Abstract In its insistence upon the irreducibility of the human body in an increasingly depersonalised and depersonalising public sphere, performance art has always been a politically charged genre. Nowhere was this more true than in Communist Czechoslovakia, where strict censorship severely limited the range of activities that could be carried out in public. Czech performance art falls into two distinct phases, separated both temporally and in their strategies by the Prague Spring. The shift from acts of ludic rebellion during the 1960s to intimate, often violent body rituals during the 1970s is closely related to the events of 1968 and their aftermath, particularly the public self‐immolation of student activist Jan Palach. Palach’s highly performative suicide may be seen as a model for 1970s Czech art‐actions, which likewise posited the body as the last frontier of self‐determination in a repressive society. Works by Milan Knížák, Jan Mlčoch, and Petr Štembera are discussed.
Abstract The article explores what happens when artists attempt to control art in order to ‘solve’ conflicting definitions of art in the post‐Socialist condition with the use of two case studies. In the case of Little Warsaw, a Hungarian artist duo, representatives of the ex‐unofficial and underground artists were eager to take over the disappearing state control and claim authoritarian power to define the boundaries of art and police fellow artists. In the second case radical Russian artists, such as Oleg Kulik and Alexander Brener, Western artists and curators declared themselves the guardians of standards and norms in their desire to keep the status quo of Cold War art discourse alive and maintain their dominant position within it. The author refers back to the heritage of censorship employed by artists towards fellow artists and to the hidden history of gate‐keeping in modern art.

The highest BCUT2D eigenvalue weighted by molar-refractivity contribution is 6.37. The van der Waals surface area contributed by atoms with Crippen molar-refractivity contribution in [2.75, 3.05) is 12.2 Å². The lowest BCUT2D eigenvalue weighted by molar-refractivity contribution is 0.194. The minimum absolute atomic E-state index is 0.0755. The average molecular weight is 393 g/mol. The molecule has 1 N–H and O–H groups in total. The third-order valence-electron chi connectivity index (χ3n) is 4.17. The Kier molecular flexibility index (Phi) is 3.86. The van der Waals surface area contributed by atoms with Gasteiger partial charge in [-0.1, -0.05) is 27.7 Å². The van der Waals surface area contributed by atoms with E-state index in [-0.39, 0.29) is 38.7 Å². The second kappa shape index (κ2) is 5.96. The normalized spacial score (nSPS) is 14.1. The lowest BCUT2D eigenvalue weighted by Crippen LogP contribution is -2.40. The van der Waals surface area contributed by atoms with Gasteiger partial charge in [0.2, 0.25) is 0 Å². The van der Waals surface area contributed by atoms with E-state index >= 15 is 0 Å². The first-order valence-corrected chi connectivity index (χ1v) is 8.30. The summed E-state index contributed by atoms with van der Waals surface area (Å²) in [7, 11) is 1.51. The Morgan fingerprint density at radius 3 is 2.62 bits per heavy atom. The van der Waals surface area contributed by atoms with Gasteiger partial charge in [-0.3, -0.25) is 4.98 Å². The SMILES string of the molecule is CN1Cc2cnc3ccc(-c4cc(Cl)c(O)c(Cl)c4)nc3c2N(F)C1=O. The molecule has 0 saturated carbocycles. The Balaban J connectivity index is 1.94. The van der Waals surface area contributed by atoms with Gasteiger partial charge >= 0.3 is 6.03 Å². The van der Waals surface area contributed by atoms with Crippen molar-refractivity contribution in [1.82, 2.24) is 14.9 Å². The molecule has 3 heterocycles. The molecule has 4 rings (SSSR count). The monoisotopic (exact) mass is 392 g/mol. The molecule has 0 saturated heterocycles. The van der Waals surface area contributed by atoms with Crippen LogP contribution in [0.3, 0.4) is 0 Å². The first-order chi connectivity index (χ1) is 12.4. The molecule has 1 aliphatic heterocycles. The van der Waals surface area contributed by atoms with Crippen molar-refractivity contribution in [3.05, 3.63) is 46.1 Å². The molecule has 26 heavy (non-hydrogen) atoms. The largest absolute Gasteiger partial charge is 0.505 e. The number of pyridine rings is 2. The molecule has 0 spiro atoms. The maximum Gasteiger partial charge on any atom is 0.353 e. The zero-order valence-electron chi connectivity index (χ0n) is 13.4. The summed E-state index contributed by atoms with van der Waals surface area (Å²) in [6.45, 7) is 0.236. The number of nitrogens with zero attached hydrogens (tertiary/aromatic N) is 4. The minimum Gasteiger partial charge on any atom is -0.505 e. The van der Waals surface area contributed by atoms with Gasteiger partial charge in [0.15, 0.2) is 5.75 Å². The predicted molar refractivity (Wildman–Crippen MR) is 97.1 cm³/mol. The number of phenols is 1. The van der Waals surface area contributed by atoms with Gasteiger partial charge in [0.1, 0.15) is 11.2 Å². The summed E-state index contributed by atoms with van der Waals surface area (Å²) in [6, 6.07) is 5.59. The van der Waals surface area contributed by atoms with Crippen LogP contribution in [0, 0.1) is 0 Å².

Abstract In the work of the Czech Milan Knížák and the Slovak Július Koller the author identifies how the artists applied the lessons of failed revolution in 1968 to developing new methods of artistic exchange and communication within the bounds of normalisation. The artists used strategies that focused on an ‘anti‐’ approach to modern artistic norms, but the artists were not revolting against Art. Instead, their activities became a means to create new pathways of information‐sharing about art and life within a repressive Socialist cultural and social system. Both artists disassembled the existing order of things into a potentially productive disorder of actions, texts and ideas. The needs of the Czechoslovak artists dovetailed with the trends of contemporary art, inasmuch as a drive for information exchange and communication led them to produce work that is classifiable in hindsight as conceptual.
Abstract The heritage of Communist Poland (known as the PRL) has become a major issue in contemporary Polish cultural and political life. The attitudes to the PRL are split between memory and oblivion and informed by personal and collective remembrance, as well as current politics. They illustrate Husserlian first and second memory as well as tertiary memory, mediated through diverse media emerging in post‐communist realities. The PRL context appears in the works of artists born in the early 1970s, who lived through the final disintegration of the communist system and were the first to face the challenges of regained freedom. In works by Monika Sosnowska, Wilhelm Sasnal and Marcin Maciejowski the PRL is seen as the residue of failed utopias, allegorical stories and subconscious visions. The artists perceive the PRL as a lieu de mémoire, which becomes a platform for communication in a divided society, while the arts can contribute to the overcoming of the PRL traumatic experience.
Abstract After the political transition of 1989–1991, what to do with the public monuments made in the spirit of Socialism became an important issue in post‐Socialist countries. Destroying ‘art’ seemed a barbarous response to the problem. One solution was to take them away to statue parks, as occurred, for example, in Hungary and Lithuania. The Hungarian Statue Park represents an intellectualising attitude to the sculptures put into a newly created context, which deprives the statues of their threatening effects and leaves them as no more than the mementos of a former era. The philosophy of the park is to create a distance from the up‐to‐date political environment, that is, from party political issues. In contrast to this use of art, the Budapest House of Terror evokes hate and stirs up emotions. What the House of Terror does is try to keep this outrage and hate hot, while the Statue Park lets it remain cold. But in each, the Socialist past remains unmastered. Neither of them triggers active memory work and helps to master the past in Hungary.
THIRD TEXT is published in print and online by Routledge, Taylor & Francis Group